I try – sometimes well, most times wretchedly – to express difference as opportunity. I often feel as though I am the one behind a stone wall, desperately trying to find a door to open. It took me nine years to get through a four-year process for ministry candidacy and ordination. I am one of the youngest adult members in my congregation and my rural community. God has called me to be the first female (sometimes pregnant) pastor of my congregation.
I bring an unusual liveliness to ministerial meetings simply because of who I am. For example, when a conservative pastor shares a generalizing opinion about Christianity or what “we” believe, I tactfully remind him that there are Christian people outside of his ideology. That’s not generally popular. Some believe this may give people more fervor to say that women shouldn’t be pastors. Many pastors loathe participating in this kind of conversation. I feel strongly that we need to plant conversational seeds that ask, “Who is this Jesus that we follow? How do we faithfully follow together? How do we stop building stone walls? In our differences, how is God opening doors for new life?”
Eight years into our marriage, Steve still does not define himself as a churchgoer. He comes to church because it’s important for me and our family. He made the promise at our children’s baptisms that he would. It’s not easy to be a single parent in the pews. He supports me wholeheartedly; and when not wrestling with a toddler, he can listen to my sermons. Steve gives excellent feedback. He’ll say, “This didn’t make any sense; too much jargon. Real people sit in the pews, not theologians. Talk to us in real language.” Every once and awhile, we dig deeper in conversation. He asks me why I believe the “silly myth” that I believe. I challenge him to think anew about life lived in Christian community. We have conversation that helps us understand one another and our differences and binds us together as we discover new similarities. People struggle opening themselves to those who are different. I struggle with it too. But living with someone who is so different from me opens all kinds of doors for us to learn more about ourselves and one another.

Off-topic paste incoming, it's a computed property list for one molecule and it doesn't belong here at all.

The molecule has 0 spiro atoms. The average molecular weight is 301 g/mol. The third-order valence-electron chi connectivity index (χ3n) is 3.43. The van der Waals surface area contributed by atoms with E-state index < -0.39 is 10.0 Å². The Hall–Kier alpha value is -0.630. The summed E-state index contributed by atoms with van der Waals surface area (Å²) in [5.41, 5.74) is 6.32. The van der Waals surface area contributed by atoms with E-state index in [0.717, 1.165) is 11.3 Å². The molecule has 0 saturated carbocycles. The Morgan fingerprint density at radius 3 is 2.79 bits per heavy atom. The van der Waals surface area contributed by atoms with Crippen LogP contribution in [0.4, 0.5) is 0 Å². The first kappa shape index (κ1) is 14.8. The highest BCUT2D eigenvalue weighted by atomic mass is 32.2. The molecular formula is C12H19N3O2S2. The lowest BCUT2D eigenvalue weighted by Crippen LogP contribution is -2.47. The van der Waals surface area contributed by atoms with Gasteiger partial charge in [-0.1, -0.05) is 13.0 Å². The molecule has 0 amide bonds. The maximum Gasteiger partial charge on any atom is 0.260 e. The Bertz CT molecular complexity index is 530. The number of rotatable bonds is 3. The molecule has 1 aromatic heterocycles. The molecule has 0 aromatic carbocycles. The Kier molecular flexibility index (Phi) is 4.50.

Steve and I have learned together that we can build doors into those walls our society puts between us. This helps make our relationship authentic.
We keep hearing from the blogosphere that people in the postmodern, post-Christendom church want a reformed, authentic church. We lose authenticity when we ignore the truth that everyone is fundamentally the same. Differences can overwhelm the similarities; they keep us from seeing that we have the same basic goals: love, security, dignity, legacy, wholeness. When you tear down those fractious walls, our diversity becomes beautiful and we can actualize our common humanity.
I crave that people in our church dig deep into uncharted horizons where we love, honor, and invite different people to join our table. I want to see conversation that is tender yet challenging and visionary. I hope to find doors built into our defensive walls so that “different” is no longer taboo heresy. I long for the day when, rather than blaming someone for being offensively different, we embrace one another for our common humanity. I yearn that one Christian learn from another’s human experience as if it was her own. I pray to God with Jesus, “that they may be one as we are one.” (John 17:11b, NIV) My dream for Christ’s church is that it’s an open door, as bright as a skylight in the dark, thick walls, connecting two divided sides. It’s an illuminating place where all God’s saints can peaceably abide together.
Photo by Victor Bayon, http://www.flickr.com/photos/formalfallacy/2367382622/, August 13, 2013. Used by Creative Commons License.